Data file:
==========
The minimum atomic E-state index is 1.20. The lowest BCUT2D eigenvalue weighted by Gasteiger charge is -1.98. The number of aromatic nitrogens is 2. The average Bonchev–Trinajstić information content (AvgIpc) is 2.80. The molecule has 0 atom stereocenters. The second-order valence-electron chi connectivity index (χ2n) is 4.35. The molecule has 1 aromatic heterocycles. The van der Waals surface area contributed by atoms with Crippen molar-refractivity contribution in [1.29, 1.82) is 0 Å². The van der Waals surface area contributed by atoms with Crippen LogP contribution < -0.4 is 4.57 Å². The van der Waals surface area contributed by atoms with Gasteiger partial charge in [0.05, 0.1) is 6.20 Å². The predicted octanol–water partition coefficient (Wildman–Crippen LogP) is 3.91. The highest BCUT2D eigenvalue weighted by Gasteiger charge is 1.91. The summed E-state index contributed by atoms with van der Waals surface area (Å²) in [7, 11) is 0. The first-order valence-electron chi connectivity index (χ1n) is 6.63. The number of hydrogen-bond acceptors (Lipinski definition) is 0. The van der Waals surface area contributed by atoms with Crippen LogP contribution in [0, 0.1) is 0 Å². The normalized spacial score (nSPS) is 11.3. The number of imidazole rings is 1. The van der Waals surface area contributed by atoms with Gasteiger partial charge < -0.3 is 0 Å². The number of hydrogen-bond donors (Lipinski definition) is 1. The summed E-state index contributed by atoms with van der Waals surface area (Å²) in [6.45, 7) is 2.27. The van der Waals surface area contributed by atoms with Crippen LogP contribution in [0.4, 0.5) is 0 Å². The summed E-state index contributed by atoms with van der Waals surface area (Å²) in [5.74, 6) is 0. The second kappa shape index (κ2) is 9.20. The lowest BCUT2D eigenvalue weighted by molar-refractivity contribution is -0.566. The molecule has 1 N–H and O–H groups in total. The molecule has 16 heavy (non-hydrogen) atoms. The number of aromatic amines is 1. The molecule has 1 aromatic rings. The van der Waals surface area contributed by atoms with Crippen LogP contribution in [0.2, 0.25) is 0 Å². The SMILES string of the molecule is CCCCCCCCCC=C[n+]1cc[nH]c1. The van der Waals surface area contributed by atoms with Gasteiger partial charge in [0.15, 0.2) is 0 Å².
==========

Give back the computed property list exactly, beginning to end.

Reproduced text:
The minimum atomic E-state index is 1.20. The lowest BCUT2D eigenvalue weighted by Gasteiger charge is -1.98. The number of aromatic nitrogens is 2. The average Bonchev–Trinajstić information content (AvgIpc) is 2.80. The molecule has 0 atom stereocenters. The second-order valence-electron chi connectivity index (χ2n) is 4.35. The molecule has 1 aromatic heterocycles. The van der Waals surface area contributed by atoms with Crippen molar-refractivity contribution in [1.29, 1.82) is 0 Å². The van der Waals surface area contributed by atoms with Crippen LogP contribution < -0.4 is 4.57 Å². The van der Waals surface area contributed by atoms with Gasteiger partial charge in [0.05, 0.1) is 6.20 Å². The predicted octanol–water partition coefficient (Wildman–Crippen LogP) is 3.91. The highest BCUT2D eigenvalue weighted by Gasteiger charge is 1.91. The summed E-state index contributed by atoms with van der Waals surface area (Å²) in [7, 11) is 0. The first-order valence-electron chi connectivity index (χ1n) is 6.63. The number of hydrogen-bond acceptors (Lipinski definition) is 0. The van der Waals surface area contributed by atoms with Crippen LogP contribution in [0, 0.1) is 0 Å². The normalized spacial score (nSPS) is 11.3. The number of imidazole rings is 1. The van der Waals surface area contributed by atoms with Gasteiger partial charge < -0.3 is 0 Å². The number of hydrogen-bond donors (Lipinski definition) is 1. The summed E-state index contributed by atoms with van der Waals surface area (Å²) in [6.45, 7) is 2.27. The van der Waals surface area contributed by atoms with Crippen LogP contribution in [0.4, 0.5) is 0 Å². The summed E-state index contributed by atoms with van der Waals surface area (Å²) in [5.74, 6) is 0. The second kappa shape index (κ2) is 9.20. The lowest BCUT2D eigenvalue weighted by molar-refractivity contribution is -0.566. The molecule has 1 N–H and O–H groups in total. The molecule has 16 heavy (non-hydrogen) atoms. The number of aromatic amines is 1. The molecule has 1 aromatic rings. The van der Waals surface area contributed by atoms with Crippen LogP contribution in [0.2, 0.25) is 0 Å². The SMILES string of the molecule is CCCCCCCCCC=C[n+]1cc[nH]c1. The van der Waals surface area contributed by atoms with Gasteiger partial charge in [0.15, 0.2) is 0 Å².